Highfield Family Crest, Coat of Arms and Name History

Highfield Family Coat of Arms

Buy Image File - $12.99

Highfield Coat of Arms Meaning

Highfield Name Origin & History

We have several coat of arms design(s) for the name Highfield. Click on the thumbnails to view each design.
highfield coat of arms

Highfield Coat of Arms Meaning

The three main devices (symbols) in the Highfield blazon are the acorn, buckle and chevron. The three main tinctures (colors) are gules, or and argent .

Red in heraldry is given the name Gules, sometimes said to be the “martyr’s colour”1The Symbolisms of Heraldry, W. Cecil Wade, George Redway, London, 1898 P36. The colour is also associated with Mars, the red planet, and the zodiacal sign Aries 2Understanding Signs & Symbols – Heraldry, S. Oliver & G. Croton, Quantum, London, 2013, P53. Later heralds of a more poetical nature would sometimes refer to the colour as ruby, after the precious stone.3A Complete Guide to Heraldry, A.C. Fox-Davies, Bonanza (re-print of 1909 Edition), New York, 1978, P77.

The bright yellow colour frequently found in coats of arms is known to heralds as Or, or sometimes simply as Gold.4Boutell’s Heraldry, J.P. Brooke-Little, Warne, (revised Edition) London 1970, P 27. Along with, argent, or silver it forms the two “metals” of heraldry – one of the guidelines of heraldic design is that silver objects should not be placed upon gold fields and vice versa 5A Complete Guide to Heraldry, A.C. Fox-Davies, Bonanza (re-print of 1909 Edition), New York, 1978, P85. The yellow colour is often associated with the Sun, and the zodiacal sign of Leo.6Understanding Signs & Symbols – Heraldry, S. Oliver & G. Croton, Quantum, London, 2013, P53.

Argent is the heraldic metal Silver and is usually shown as very pure white. It is also known more poetically as pearl, moon (or luna) 7Understanding Signs & Symbols – Heraldry, S. Oliver & G. Croton, Quantum, London, 2013, P53. In a sketch or drawing it is represented by plain, unmarked paper 8A Glossary of Terms used in British Heraldry, J.H. Parker, Oxford, 1847, P11.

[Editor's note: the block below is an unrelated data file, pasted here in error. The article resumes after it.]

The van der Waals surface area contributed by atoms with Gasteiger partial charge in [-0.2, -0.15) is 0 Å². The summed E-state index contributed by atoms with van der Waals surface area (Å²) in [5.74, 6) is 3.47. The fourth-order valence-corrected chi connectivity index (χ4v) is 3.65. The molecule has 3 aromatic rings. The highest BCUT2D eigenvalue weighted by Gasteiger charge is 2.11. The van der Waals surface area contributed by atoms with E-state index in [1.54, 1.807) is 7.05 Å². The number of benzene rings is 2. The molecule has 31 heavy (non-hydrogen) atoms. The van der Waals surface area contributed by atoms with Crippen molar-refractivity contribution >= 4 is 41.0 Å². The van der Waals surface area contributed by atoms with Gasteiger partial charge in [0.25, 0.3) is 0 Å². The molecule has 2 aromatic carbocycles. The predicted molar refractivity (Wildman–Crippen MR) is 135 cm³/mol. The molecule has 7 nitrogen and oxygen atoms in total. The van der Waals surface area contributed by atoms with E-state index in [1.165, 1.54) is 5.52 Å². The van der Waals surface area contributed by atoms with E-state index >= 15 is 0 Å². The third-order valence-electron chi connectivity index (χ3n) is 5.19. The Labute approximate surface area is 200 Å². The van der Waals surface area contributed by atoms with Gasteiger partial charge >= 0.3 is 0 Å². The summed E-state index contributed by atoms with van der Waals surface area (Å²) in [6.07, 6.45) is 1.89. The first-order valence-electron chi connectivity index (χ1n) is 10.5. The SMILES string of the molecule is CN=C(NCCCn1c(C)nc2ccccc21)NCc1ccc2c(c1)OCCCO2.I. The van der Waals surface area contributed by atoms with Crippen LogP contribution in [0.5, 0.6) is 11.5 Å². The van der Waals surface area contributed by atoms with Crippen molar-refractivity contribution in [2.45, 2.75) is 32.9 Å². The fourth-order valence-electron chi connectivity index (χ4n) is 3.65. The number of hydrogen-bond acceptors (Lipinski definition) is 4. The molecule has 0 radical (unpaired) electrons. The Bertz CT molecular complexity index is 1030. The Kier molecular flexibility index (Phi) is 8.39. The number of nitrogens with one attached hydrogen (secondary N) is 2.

Amongst the natural objects depicted on a coat of arms, trees feature frequently, either in whole or as individual branches and leaves or fruit. 9A Complete Guide to Heraldry, A.C. Fox-Davies, Bonanza (re-print of 1909 Edition), New York, 1978, P94, 262, 407. The acorn, often represented in its early state as vert (green) 10A Glossary of Terms used in British Heraldry, J.H. Parker, Oxford, 1894, Entry:Acorn can be associated of course with the mighty oak, signifying, according to Wade, “antiquity and strength”, for obvious reasons.

Although we expect to find fierce creatures and fearsome weapons depicted in a coat of arms this is not always the case – sometimes simple household objects are used 11A Complete Guide to Heraldry, A.C. Fox-Davies, Bonanza (re-print of 1909 Edition), New York, 1978, P281. Sometimes these objects were chosen for the familiarity they would have for the obsever, helping them identify the owner, and sometimes they were used because of some association with the owner, or a similarity to the family name. 12Boutell’s Heraldry, J.P. Brooke-Little, Warne, (revised Edition) London 1970, P 100 The buckle may fall into this category, it is present in a surprising number of different forms and has a long heritage in use, 13A Glossary of Terms used in British Heraldry, J.H. Parker, Oxford, 1894, Entry:Buckle being considered honourable bearings and are said to “signify victorious fidelity in authority”. 14The Symbolisms of Heraldry, W. Cecil Wade, George Redway, London, 1898 P115